Mitigating the damage of the COVID-19 pandemic is a joint effort. Besides the Californians’ efforts to promote a safer workplace, Californian community leadership has also implemented regulations to help flatten the curve and prevent further transmissions.
The risk mitigation measures included social distancing, limits to public gatherings, and universal masking. Essential workers are strongly encouraged to maintain the recommended distance and limit shared objects.
To ensure employees’ safety and well-being, business owners must also implement proper health and safety measures to ensure that employees remain out of harm’s way while providing essential services. Employers must also supply their employees with medical-grade face masks, hand sanitizers, and tissues to promote a COVID-free workplace.
Economic forecast for Californians
As business owners have become increasingly stringent when enforcing CDC guidelines, the COVID-19 curve has slowly flattened. However, other forces unrelated to the COVID-19 virus will impact SCV businesses, which calls for intense preparations.
For Santa Clarita Valley businesses, extreme weather conditions have affected the housing market’s supply and demand, as many Californian homeowners are looking to sell their properties. With residents fleeing at alarming rates, housing supply is outpacing demand.
To add insult to injury, California’s unemployment rate is at a record high due to COVID-19, stirring widespread concern. The unemployment curve seems to be moving sideways, with a slight improvement in July and a decline in August.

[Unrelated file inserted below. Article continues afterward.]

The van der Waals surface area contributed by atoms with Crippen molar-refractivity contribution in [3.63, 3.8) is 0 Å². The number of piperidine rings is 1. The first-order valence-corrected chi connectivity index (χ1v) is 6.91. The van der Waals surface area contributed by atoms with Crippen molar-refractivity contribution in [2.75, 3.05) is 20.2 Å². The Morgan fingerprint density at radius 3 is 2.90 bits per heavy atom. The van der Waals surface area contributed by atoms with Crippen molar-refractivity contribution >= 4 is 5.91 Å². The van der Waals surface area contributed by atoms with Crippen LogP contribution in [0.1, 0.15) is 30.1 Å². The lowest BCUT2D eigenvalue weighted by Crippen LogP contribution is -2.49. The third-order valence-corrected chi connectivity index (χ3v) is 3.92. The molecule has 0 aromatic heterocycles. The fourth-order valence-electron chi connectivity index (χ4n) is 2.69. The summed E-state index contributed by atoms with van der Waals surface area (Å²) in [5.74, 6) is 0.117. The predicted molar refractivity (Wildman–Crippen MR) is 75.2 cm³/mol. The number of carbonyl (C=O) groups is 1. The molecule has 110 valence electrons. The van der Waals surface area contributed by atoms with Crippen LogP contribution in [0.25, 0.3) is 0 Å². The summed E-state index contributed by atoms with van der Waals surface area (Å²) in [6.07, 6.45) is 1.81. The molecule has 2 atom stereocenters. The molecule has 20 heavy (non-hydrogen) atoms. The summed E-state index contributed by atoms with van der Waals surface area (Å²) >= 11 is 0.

Given the static nature of economic activities in Santa Clarita, residents shouldn’t act overly optimistically. However, those searching for a light at the end of a tunnel can rest assured that lifted restrictions on non-essential will benefit local small businesses. Because store owners will be able to sell products in person, SCV residents can return to jobs and spend more time shopping, stimulating the economy. Although, with the second wave on the horizon, an unexpected spike in the unemployment rate still lies within the realm of possibilities.
How Californians are preparing for the second wave
As states start to lift the stay-at-home orders, non-essential businesses are slowly making a comeback. Although, for many companies, reopening comes with the stipulation of routine mask-wearing and social distancing.
Like other California-based storefronts, businesses in the Santa Clarita Valley should prepare to face the new norm and protect their employees and customers against the coronavirus’ ravaging effects. The journey involves strict adherence to the health guidelines recommended by the federal and state governments.
To adhere to the CDC’s social distancing guidelines, business owners need to prepare for the transition by installing physical barriers in their workplace. Additionally, management must monitor employees’ health by creating a wellness plan, equipping the staff with personal protective equipment, daily wellness checks, and temperature checks. Finally, essential businesses should impose safety measures for handling physical items, while non-essential SCV businesses should set up protocols for consumer pickup orders. These precautions ensure optimal customer safety while increasing customer confidence.